There are certain social scenarios that tend to release the proverbial butterflies in our stomachs. Just the idea of standing up to speak in front of a room full of people or walking into a crowded party, for example, is enough to make many squirm—and that’s to be expected.|
In 1975, a surprising new study revealed that about 40 percent of Americans consider themselves to be shy. Many of those people are able to overcome their shyness in order to function. After an initial warm-up period, they usually acclimate to the situation and start to feel more comfortable.
But for those who suffer from social anxiety disorder, the problem goes deeper than run-of-the-mill shyness. They may struggle with even the most common everyday activities, like making small talk, maintaining eye contact, entering a room full of people or—in severe cases—simply going to work or school.
Tamar Chansky, author of "Freeing Yourself from Anxiety," describes social anxiety as a default excessive feeling of discomfort, a fear of being judged and scrutinized, and embarrassment in ordinary situations. While it’s normal to feel self-conscious on a job interview or a first date, for instance, people with social anxiety might struggle with routine situations like ordering at a restaurant, talking on the phone, getting up to use the restroom at work or eating around others.
"This discomfort interferes with functioning and leads to avoidance and a limited life," Chansky explains.
People with social anxiety tend to hear constant criticism and judgment in their heads, she explains—they scrutinize every move they make, replay every word they say and usually conclude that they are "weird," "wrong" or "a failure."
Anticipatory anxiety is also a big part of social anxiety. As Chansky notes, even if you’re home alone, anxiety can be triggered as you begin to imagine a social situation and think of how uncomfortable you will be or how badly you might "mess up."
According to Lisa Bahar, a licensed professional clinical counselor, if you experience intense fear in social situations, skip those situations altogether to avoid anxiety, feel physical signs of anxiety (nausea, sweating, rapid heart rate, rigid body posture) and/or feel very self-conscious, you could be experiencing social anxiety disorder.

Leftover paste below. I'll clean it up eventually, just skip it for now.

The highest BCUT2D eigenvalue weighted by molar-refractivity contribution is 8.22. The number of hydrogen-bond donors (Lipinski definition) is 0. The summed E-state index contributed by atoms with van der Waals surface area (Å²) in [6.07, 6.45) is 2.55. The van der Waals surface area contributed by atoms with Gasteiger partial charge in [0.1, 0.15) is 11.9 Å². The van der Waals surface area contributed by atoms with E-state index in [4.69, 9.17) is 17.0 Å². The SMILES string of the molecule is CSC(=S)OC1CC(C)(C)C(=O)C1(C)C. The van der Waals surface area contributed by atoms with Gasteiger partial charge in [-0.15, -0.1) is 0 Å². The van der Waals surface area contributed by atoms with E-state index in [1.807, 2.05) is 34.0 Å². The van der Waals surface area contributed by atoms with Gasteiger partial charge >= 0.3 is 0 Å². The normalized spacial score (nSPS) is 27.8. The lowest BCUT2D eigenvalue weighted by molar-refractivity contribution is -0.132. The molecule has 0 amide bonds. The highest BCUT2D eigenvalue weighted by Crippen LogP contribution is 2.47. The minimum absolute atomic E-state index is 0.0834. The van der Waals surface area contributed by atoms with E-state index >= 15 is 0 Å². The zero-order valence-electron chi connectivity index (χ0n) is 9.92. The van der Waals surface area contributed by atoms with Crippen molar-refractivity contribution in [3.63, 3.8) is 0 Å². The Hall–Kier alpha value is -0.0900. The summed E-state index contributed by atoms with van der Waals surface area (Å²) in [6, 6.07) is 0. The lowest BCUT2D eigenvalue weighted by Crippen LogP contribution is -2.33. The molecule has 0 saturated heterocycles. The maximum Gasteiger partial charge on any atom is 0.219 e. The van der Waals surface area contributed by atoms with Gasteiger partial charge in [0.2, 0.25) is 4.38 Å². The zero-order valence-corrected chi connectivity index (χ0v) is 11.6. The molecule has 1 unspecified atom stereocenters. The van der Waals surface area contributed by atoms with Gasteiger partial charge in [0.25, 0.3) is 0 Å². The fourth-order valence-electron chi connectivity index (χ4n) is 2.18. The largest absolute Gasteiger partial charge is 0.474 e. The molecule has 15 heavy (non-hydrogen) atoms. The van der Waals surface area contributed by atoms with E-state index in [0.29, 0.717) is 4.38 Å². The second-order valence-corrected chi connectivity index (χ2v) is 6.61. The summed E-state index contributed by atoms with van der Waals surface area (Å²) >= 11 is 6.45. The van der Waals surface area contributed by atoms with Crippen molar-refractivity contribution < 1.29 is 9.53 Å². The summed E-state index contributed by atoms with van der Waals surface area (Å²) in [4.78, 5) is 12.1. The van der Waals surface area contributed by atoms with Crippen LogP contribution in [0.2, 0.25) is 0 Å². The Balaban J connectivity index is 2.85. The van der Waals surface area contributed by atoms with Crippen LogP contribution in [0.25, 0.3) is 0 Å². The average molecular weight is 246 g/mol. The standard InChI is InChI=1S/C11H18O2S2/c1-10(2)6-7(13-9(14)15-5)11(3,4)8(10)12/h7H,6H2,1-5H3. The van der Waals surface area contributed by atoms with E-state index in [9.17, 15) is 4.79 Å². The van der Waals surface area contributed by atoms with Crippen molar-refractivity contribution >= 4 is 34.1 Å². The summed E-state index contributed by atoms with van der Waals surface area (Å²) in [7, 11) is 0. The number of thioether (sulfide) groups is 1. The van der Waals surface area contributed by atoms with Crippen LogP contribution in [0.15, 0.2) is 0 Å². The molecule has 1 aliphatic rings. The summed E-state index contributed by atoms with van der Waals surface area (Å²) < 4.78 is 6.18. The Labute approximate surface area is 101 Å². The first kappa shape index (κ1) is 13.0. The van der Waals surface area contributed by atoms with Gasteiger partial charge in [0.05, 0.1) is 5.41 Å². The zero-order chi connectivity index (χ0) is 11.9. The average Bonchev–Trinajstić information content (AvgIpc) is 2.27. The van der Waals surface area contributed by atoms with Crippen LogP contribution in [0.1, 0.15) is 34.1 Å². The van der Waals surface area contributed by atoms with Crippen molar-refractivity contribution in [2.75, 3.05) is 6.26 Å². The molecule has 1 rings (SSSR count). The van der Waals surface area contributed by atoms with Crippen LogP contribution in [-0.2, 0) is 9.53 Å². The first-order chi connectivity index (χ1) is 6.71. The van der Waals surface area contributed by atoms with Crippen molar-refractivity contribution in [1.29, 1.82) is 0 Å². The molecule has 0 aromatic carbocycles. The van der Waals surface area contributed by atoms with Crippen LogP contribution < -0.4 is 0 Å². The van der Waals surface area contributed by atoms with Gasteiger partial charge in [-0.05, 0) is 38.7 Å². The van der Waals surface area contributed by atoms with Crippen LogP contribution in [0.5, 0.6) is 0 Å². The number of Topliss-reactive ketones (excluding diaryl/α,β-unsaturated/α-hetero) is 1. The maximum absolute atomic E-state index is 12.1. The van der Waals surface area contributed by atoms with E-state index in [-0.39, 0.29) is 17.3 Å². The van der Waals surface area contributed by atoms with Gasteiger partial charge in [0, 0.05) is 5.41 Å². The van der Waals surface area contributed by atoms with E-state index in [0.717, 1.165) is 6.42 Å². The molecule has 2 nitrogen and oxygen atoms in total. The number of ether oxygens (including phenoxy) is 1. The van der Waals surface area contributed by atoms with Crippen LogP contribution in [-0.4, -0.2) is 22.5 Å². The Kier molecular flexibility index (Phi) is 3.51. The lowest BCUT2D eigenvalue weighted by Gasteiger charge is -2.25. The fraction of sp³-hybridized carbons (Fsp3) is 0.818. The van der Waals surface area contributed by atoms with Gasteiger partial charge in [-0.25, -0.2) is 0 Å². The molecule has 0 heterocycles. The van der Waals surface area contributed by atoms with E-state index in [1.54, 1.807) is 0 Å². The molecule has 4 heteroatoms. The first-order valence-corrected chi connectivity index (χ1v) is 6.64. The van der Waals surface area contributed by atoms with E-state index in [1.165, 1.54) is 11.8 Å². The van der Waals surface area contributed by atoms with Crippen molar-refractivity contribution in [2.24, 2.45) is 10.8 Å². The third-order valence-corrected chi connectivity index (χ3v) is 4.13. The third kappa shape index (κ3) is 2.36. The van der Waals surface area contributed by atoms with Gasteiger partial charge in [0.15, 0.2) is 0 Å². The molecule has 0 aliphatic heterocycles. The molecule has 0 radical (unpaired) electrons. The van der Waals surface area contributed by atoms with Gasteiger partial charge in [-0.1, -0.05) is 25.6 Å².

How to Handle Social Anxiety
For clients who suffer from social anxiety disorder, Bahar encourages them to be willing to acknowledge and face their fears by doing the opposite of what that fear is telling them to do.
For example, you might try approaching a social situation and participate by taking small, reasonable steps, such as making two minutes of small talk or learning to discern between a closed group and a group that is open to others approaching. "Social anxiety can be managed with practice, and the symptoms can decrease in intensity," says Bahar.
Chansky agrees with the importance of facing social anxiety head-on and giving it the attention it demands. "It’s fine to first fact-check the distortions that your anxiety is telling you about how everyone is going to be looking at you and judging you (when in reality, they are too busy either with their own thoughts or just going about their own business to be judging you), but then go out and prove that worry wrong," she says. "Ask questions at work, or go to Starbucks and intentionally falter with your order, and realize that nothing bad actually happens."
Chansky counsels her clients to increasingly "take up time and space" by asking questions or by saying "I don’t know" to a question and discovering that nothing catastrophic occurs.
If you find that you are struggling to manage social anxiety symptoms, you might choose to seek out a therapist for guidance, or attend a support group for people living with similar fears.